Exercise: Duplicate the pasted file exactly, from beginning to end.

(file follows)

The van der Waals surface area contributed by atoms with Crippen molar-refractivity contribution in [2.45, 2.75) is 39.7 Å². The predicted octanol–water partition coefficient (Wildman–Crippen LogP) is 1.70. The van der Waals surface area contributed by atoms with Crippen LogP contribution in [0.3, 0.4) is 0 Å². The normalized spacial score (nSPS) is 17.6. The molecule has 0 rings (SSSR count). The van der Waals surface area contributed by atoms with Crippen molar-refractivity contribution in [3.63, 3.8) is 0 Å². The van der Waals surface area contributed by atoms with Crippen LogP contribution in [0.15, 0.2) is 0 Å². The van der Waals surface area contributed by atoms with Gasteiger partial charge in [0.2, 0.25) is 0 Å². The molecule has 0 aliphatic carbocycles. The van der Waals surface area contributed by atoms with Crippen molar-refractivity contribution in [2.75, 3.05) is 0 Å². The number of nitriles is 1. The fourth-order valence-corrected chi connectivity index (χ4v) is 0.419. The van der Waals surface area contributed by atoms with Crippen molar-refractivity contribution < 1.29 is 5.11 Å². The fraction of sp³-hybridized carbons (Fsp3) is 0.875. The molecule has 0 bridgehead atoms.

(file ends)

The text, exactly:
The van der Waals surface area contributed by atoms with Crippen molar-refractivity contribution in [2.45, 2.75) is 39.7 Å². The predicted octanol–water partition coefficient (Wildman–Crippen LogP) is 1.70. The van der Waals surface area contributed by atoms with Crippen LogP contribution in [0.3, 0.4) is 0 Å². The normalized spacial score (nSPS) is 17.6. The molecule has 0 rings (SSSR count). The van der Waals surface area contributed by atoms with Crippen molar-refractivity contribution in [3.63, 3.8) is 0 Å². The van der Waals surface area contributed by atoms with Crippen LogP contribution in [0.15, 0.2) is 0 Å². The van der Waals surface area contributed by atoms with Gasteiger partial charge in [0.2, 0.25) is 0 Å². The molecule has 0 aliphatic carbocycles. The van der Waals surface area contributed by atoms with Crippen molar-refractivity contribution in [2.75, 3.05) is 0 Å². The number of nitriles is 1. The fourth-order valence-corrected chi connectivity index (χ4v) is 0.419. The van der Waals surface area contributed by atoms with Crippen molar-refractivity contribution < 1.29 is 5.11 Å². The fraction of sp³-hybridized carbons (Fsp3) is 0.875. The molecule has 0 bridgehead atoms.